Throughout Pennsylvania, many organizations have taken up the challenge of chronicling the history of their local communities. Whether run mostly by volunteers or a paid staff, these organizations have the daunting task of preserving the history of their region and presenting it in a way that will offer an interesting glimpse into what life was once like.
Many often think of historical society museums as boring institutions full of the things you might find in your grandmother’s attic. And, while there is an element of grandma’s attic in many of these museums, they also offer a glimpse into the past and many unique stories that will fascinate anyone with even a passing interest in history.
The first historical societies in Pennsylvania were begun shortly after the Civil War. These organizations wanted to preserve the earliest examples of their community’s history before it was lost forever. By the early 1900s, nearly every county and many smaller communities in Pennsylvania were home to their own historical societies. Today, that translates into well over 100 museums around Pennsylvania sharing the stories of their local communities.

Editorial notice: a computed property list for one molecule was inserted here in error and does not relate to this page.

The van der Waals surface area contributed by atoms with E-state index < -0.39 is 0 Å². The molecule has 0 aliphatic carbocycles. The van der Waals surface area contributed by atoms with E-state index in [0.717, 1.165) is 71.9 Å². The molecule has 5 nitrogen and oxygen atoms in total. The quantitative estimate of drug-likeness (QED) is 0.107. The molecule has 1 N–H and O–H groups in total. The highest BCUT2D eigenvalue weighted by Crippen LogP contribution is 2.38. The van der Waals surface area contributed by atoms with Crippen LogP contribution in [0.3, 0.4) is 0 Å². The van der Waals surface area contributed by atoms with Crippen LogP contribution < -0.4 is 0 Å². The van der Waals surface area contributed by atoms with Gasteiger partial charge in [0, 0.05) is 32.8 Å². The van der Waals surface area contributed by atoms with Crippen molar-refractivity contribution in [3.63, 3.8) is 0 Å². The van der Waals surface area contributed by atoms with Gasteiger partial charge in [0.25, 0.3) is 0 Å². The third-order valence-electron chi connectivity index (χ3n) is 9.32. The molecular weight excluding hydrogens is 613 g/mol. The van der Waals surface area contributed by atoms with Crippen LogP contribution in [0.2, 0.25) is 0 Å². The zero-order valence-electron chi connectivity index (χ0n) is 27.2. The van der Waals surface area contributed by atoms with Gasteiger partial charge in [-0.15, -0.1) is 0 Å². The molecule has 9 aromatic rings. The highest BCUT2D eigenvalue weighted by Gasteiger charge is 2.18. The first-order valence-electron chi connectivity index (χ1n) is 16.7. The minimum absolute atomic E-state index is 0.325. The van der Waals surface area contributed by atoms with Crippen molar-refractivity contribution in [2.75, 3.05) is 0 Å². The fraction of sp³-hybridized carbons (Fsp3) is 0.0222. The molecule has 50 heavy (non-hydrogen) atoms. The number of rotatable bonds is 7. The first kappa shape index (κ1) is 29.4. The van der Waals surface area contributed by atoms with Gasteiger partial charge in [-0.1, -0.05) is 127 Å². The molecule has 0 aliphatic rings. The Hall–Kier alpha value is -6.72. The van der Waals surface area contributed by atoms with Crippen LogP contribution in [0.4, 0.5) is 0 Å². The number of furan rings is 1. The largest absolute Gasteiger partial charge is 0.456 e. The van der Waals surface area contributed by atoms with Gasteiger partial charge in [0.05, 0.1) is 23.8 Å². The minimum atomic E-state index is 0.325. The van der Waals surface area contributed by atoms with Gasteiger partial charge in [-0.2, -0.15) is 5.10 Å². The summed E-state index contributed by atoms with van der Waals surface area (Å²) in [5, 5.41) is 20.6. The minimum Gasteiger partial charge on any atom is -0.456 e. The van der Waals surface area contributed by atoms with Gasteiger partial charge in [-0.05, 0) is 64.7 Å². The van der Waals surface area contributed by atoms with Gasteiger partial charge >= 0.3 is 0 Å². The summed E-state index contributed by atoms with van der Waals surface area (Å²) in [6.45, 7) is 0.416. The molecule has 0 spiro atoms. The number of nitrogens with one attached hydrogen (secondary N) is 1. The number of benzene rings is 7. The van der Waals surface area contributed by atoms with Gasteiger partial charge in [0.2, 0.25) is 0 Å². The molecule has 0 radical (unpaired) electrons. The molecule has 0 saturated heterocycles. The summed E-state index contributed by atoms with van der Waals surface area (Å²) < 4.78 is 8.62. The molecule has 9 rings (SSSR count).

These museum’s don’t just document local history, however. They also work to preserve everything from small artifacts to large, historic buildings and structures in the areas. In doing so, they preserve the legacy of their cities, boroughs, and townships, while at the same time providing the opportunities for economic development.
One example of this is the Greater Hazleton Area Historical Society in Luzerne County. Begun in 1982, the historical society is located in the heart of downtown Hazleton in the former Pioneer Fire Company building. It was also on this site where the first city hall was located. In addition to maintaining this historic structure for their museum, the historical society is working to establish the Church Street Historic District in Hazleton.
According to board member Charles McElwee, “The Historical Society is working to be a force of revitalization in the city of Hazleton. We want to honor and highlight Hazleton’s rich history through forward-looking preservation projects.” The 50 blocks that would encompass the historic district consists of homes and buildings that were once home to the city’s leading merchant families and many of their most influential businesses.
The historical society has partnered with the city and other like-minded organizations in an effort to preserve this historic area in downtown Hazleton. The hope is that the development of this historic district will lead to “economic development through preservation.”
The Blair County Historical Society in Altoona is also working to enrich the historical heritage of their region. When Joe DeFrancesco took over as Executive Director in 2015, he began the process of completely restoring the 1840s mansion that housed their offices and museum.